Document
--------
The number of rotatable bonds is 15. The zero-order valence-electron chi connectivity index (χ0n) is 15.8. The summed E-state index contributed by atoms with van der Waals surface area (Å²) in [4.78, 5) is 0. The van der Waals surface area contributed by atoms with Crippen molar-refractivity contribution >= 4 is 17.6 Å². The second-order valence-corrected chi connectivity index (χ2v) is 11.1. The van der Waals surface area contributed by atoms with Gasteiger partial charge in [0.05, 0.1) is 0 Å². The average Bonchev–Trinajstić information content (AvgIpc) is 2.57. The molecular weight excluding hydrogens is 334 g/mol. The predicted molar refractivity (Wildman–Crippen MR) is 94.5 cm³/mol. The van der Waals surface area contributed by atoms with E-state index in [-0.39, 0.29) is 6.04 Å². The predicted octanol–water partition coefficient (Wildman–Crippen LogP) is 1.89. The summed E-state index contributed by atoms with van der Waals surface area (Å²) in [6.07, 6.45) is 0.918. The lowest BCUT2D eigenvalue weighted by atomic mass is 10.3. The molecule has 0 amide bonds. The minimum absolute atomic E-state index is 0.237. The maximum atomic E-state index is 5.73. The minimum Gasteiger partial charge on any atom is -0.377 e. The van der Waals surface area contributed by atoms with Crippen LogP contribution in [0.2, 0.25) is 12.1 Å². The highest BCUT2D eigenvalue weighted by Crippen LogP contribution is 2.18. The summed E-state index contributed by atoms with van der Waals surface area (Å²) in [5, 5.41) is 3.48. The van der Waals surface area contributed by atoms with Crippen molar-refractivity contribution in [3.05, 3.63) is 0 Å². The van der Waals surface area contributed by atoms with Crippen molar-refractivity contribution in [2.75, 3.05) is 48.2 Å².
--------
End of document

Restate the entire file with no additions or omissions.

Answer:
The number of rotatable bonds is 15. The zero-order valence-electron chi connectivity index (χ0n) is 15.8. The summed E-state index contributed by atoms with van der Waals surface area (Å²) in [4.78, 5) is 0. The van der Waals surface area contributed by atoms with Crippen molar-refractivity contribution >= 4 is 17.6 Å². The second-order valence-corrected chi connectivity index (χ2v) is 11.1. The van der Waals surface area contributed by atoms with Gasteiger partial charge in [0.05, 0.1) is 0 Å². The average Bonchev–Trinajstić information content (AvgIpc) is 2.57. The molecular weight excluding hydrogens is 334 g/mol. The predicted molar refractivity (Wildman–Crippen MR) is 94.5 cm³/mol. The van der Waals surface area contributed by atoms with E-state index in [-0.39, 0.29) is 6.04 Å². The predicted octanol–water partition coefficient (Wildman–Crippen LogP) is 1.89. The summed E-state index contributed by atoms with van der Waals surface area (Å²) in [6.07, 6.45) is 0.918. The lowest BCUT2D eigenvalue weighted by atomic mass is 10.3. The molecule has 0 amide bonds. The minimum absolute atomic E-state index is 0.237. The maximum atomic E-state index is 5.73. The minimum Gasteiger partial charge on any atom is -0.377 e. The van der Waals surface area contributed by atoms with Crippen LogP contribution in [0.2, 0.25) is 12.1 Å². The highest BCUT2D eigenvalue weighted by Crippen LogP contribution is 2.18. The summed E-state index contributed by atoms with van der Waals surface area (Å²) in [5, 5.41) is 3.48. The van der Waals surface area contributed by atoms with Crippen molar-refractivity contribution in [3.05, 3.63) is 0 Å². The van der Waals surface area contributed by atoms with Crippen molar-refractivity contribution in [2.75, 3.05) is 48.2 Å².